Monday, 31 July 2006

A small tip today on how to access elements that are embedded within a control template. In my case for an itemscontrol class.
Consider the following Xaml:

<ItemsControl

    x:Class="Client.Framework.TijdslijnVisualizer.TijdslijnVisualisatie"

    xmlns:cf="clr-namespace:Client.Framework.TijdslijnVisualizer"

    xmlns="http://schemas.microsoft.com/winfx/2006/xaml/presentation"

    xmlns:x="http://schemas.microsoft.com/winfx/2006/xaml"

    >

  <ItemsControl.Style>

    <Style TargetType="{x:Type ItemsControl}">

      <Setter Property="Template">

        <Setter.Value>

          <ControlTemplate TargetType="{x:Type ItemsControl}">

            <DockPanel LastChildFill="True">

              <Slider Name="slider" DockPanel.Dock="Right" Minimum="1" Maximum="10" Value="1" Orientation="Vertical" />

              <ScrollViewer Name="scroller" HorizontalScrollBarVisibility="Auto" VerticalScrollBarVisibility="Auto" CanContentScroll="False">

                <cf:TijdslijnPanel Name="tijdslijnpanel"  IsItemsHost="True" zoomFactor="{Binding ElementName=slider, Path=Value }" />

              </ScrollViewer>

            </DockPanel>

          </ControlTemplate>

        </Setter.Value>

      </Setter>

    </Style>

  </ItemsControl.Style>

</ItemsControl>

 

In the code behind for this class you will not be able to simply get the to these elements with ease. Or at least, not until I realized that these elements were not set yet until the template was actually applied. If you try to find them after that, you will find them through the VisualTreeHelper.GetChild or a simple .FindName:

 

        public override void OnApplyTemplate()

        {

            base.OnApplyTemplate();

 

            this.slider = (Slider) this.Template.FindName("slider", this);

            this.scroller = (ScrollViewer) this.Template.FindName("scroller", this);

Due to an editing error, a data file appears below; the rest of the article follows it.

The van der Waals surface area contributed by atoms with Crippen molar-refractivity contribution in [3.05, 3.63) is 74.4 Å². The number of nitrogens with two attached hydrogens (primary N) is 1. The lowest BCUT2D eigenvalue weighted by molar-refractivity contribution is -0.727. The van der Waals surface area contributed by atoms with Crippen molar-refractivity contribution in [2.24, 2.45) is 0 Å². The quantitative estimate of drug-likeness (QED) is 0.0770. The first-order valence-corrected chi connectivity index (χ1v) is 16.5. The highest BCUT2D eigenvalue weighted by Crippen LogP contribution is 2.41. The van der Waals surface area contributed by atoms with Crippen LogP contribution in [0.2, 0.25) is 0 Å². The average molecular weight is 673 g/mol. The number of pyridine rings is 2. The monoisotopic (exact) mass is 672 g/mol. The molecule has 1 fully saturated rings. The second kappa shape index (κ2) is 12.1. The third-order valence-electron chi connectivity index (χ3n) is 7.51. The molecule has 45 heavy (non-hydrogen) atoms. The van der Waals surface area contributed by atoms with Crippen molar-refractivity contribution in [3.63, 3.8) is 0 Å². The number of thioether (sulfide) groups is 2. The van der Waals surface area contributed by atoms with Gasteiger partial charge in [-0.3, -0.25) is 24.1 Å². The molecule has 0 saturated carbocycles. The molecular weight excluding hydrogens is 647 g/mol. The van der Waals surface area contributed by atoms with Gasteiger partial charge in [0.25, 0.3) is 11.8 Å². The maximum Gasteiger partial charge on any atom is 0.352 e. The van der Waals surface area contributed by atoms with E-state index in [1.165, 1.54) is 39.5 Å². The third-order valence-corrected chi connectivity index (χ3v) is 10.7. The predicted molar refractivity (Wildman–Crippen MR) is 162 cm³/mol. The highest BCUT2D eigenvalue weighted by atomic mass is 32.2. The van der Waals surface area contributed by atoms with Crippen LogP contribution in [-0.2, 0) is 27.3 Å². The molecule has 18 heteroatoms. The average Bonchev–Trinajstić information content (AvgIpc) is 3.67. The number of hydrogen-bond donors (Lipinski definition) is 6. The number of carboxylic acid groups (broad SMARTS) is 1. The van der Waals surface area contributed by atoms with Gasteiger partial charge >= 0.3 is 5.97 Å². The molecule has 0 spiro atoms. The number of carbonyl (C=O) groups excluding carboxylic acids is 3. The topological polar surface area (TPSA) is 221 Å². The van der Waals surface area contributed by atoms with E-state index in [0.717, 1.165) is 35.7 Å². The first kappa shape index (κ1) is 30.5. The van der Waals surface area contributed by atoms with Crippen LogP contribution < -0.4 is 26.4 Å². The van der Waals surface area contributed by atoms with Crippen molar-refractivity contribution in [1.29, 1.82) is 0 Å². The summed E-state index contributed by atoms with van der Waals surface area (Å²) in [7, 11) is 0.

// other stuff

        }

 

I hope this helps somebody out there!

 

Monday, 31 July 2006 14:46:33 (Romance Standard Time, UTC+01:00)  #    Comments [5]  |  Trackback
 Friday, 28 July 2006

Just a little tip, showcasing the power of Xaml and the efficiency of good code/design separation.

When you are fetching data from a server, you could (and actually should) use the DataModel-View-ViewModel pattern, as described by Dan Crevier from the Microsoft Max team. It uses a viewmodel-class to bind your Xaml against. Dan then implements a 'state' property to indicate whether the model is finished fetching and is in a 'bindable' state.

If you are short on time, or have other reasons not to implement such a strategy, you are probably binding straight to objects that are still Null during the fetch-action.
In either case, it would be nice to let the user know that data is being fetched.

In my case, I had a lot of <TabItem>'s that are being filled with data, one-by-one, by setting the datacontext directly. While designing the user interface, I do not want to have to think about the possibility of binding against an invalid object (it being null). So I created a style, that I put in the application resources. The style replaces my content-template with a temporary template, whilst in invalid state. I was extremely satisfied with the solution, because it was so dead-easy, and it works like a charm.